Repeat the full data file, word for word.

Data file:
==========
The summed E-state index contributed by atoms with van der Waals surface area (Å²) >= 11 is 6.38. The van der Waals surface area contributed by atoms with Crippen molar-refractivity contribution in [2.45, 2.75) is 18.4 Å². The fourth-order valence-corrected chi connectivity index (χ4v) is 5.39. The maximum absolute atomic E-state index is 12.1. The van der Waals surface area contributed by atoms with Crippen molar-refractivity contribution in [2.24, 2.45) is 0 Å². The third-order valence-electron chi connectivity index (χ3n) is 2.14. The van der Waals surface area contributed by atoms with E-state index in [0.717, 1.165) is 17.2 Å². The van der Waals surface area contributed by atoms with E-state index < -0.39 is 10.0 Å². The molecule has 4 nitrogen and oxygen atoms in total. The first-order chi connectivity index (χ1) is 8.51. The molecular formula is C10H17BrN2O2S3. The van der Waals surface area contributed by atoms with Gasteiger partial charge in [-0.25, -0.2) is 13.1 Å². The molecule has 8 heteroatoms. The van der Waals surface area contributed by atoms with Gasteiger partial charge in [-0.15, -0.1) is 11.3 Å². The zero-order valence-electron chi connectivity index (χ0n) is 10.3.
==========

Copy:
The summed E-state index contributed by atoms with van der Waals surface area (Å²) >= 11 is 6.38. The van der Waals surface area contributed by atoms with Crippen molar-refractivity contribution in [2.45, 2.75) is 18.4 Å². The fourth-order valence-corrected chi connectivity index (χ4v) is 5.39. The maximum absolute atomic E-state index is 12.1. The van der Waals surface area contributed by atoms with Crippen molar-refractivity contribution in [2.24, 2.45) is 0 Å². The third-order valence-electron chi connectivity index (χ3n) is 2.14. The van der Waals surface area contributed by atoms with E-state index in [0.717, 1.165) is 17.2 Å². The van der Waals surface area contributed by atoms with E-state index < -0.39 is 10.0 Å². The molecule has 4 nitrogen and oxygen atoms in total. The first-order chi connectivity index (χ1) is 8.51. The molecular formula is C10H17BrN2O2S3. The van der Waals surface area contributed by atoms with Gasteiger partial charge in [-0.25, -0.2) is 13.1 Å². The molecule has 8 heteroatoms. The van der Waals surface area contributed by atoms with Gasteiger partial charge in [-0.15, -0.1) is 11.3 Å². The zero-order valence-electron chi connectivity index (χ0n) is 10.3.